Denial

Some people may attempt to cope with future shock by denying the reality of the changes that are occurring. Denial of the negative impact of digital life is an example. A study by the Pew Research Center found that some respondents denied the negative impact of digital life, such as mental illness and increasing social isolation as a result of more time spent with technology. They believe that the positives of digital life will continue to outweigh the negatives.

Fragmentation

Fragmentation is the breakdown of traditional social structures and institutions due to the rapid pace of technological change and the constant influx of new information and ideas. One example is the fragmentation of social relationships. A study by The Open University found that high levels of engagement with smartphones and multimedia technology can lead to this feeling. The constant need to keep up with new technologies and social norms can lead to a sense of cognitive fragmentation as people struggle to process and integrate new information.

Loss of identity

Extended reality
What extended reality is all about. Source: GAO

Rapid change can lead to a loss of connection to the past and to the values that have held people and societies together. The metaverse and extended reality technologies are examples. The metaverse has the potential to stretch the physical world using extended, augmented, and virtual reality technologies. The use of these technologies can lead to a loss of identity as people become more immersed in virtual environments.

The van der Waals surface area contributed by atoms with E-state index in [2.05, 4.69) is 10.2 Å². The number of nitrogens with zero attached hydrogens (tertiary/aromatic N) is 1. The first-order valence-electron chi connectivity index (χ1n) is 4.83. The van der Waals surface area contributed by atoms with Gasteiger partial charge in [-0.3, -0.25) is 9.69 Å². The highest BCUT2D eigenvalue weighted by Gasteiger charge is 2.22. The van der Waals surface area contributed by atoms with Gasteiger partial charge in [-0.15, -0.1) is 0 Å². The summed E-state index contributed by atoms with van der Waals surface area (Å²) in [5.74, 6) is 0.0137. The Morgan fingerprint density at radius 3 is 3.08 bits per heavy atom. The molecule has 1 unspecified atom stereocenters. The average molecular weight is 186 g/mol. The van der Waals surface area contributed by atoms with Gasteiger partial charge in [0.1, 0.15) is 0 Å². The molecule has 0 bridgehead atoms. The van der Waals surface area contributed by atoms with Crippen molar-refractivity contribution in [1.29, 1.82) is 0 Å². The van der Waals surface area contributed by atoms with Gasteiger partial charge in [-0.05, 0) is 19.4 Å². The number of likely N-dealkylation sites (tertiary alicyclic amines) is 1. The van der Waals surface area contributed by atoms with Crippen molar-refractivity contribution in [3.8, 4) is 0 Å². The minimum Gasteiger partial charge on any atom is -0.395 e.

Future Shock and Global Crises

The concept of future shock is closely related to the idea of global crises. This is because rapid technological change and the inflow of new information and ideas can contribute to the occurrence of such crises, as backed by the study by the National Academies Press. They explored the effects of technological change on the global economic structure, which is creating immense transformations in the way companies and nations organize. 

The study also found that technological change can lead to both positive and negative impacts on society. The negative impact includes the potential for global crises. Here are some of the ways future shocks and global crises are interconnected:

The Impact of Global Future Shocks on Economic Recovery, Social Cohesion, and Political Stability

The OECD has identified five types of events that can produce global shocks - financial crises, cyber risks, pandemics, geomagnetic storms, and social unrest. Global leaders are acutely aware that another systemic shock could severely challenge economic recovery, social cohesion, and even political stability. Visible indicators of vulnerability persist in the forms of economic imbalances, volatile commodity prices and currencies, colossal public debts, and severe budget deficits.

The Need for Resilience in the Face of Future Shocks

The Oxford Martin School has launched two new solutions-focused programs aiming to support greater resilience in global economic, social, and crises of all types. The Oxford Martin Program on Systemic Resilience will deliver tools to rethink how governments and international institutions manage the risk of global future shocks. 

The Oxford Martin Program on Changing Global Orders aims to draw on analysis of the recent past to deliver pathways to more collaborative, cohesive, and coordinated institutional responses to future shocks. These programs aim to create new solutions to manage cascading shocks and determine what governance frameworks are best able to provide resilient responses to the systemic challenges of shocks that ripple through interconnected global systems.

The Importance of Decisive Action in Response to Global Crises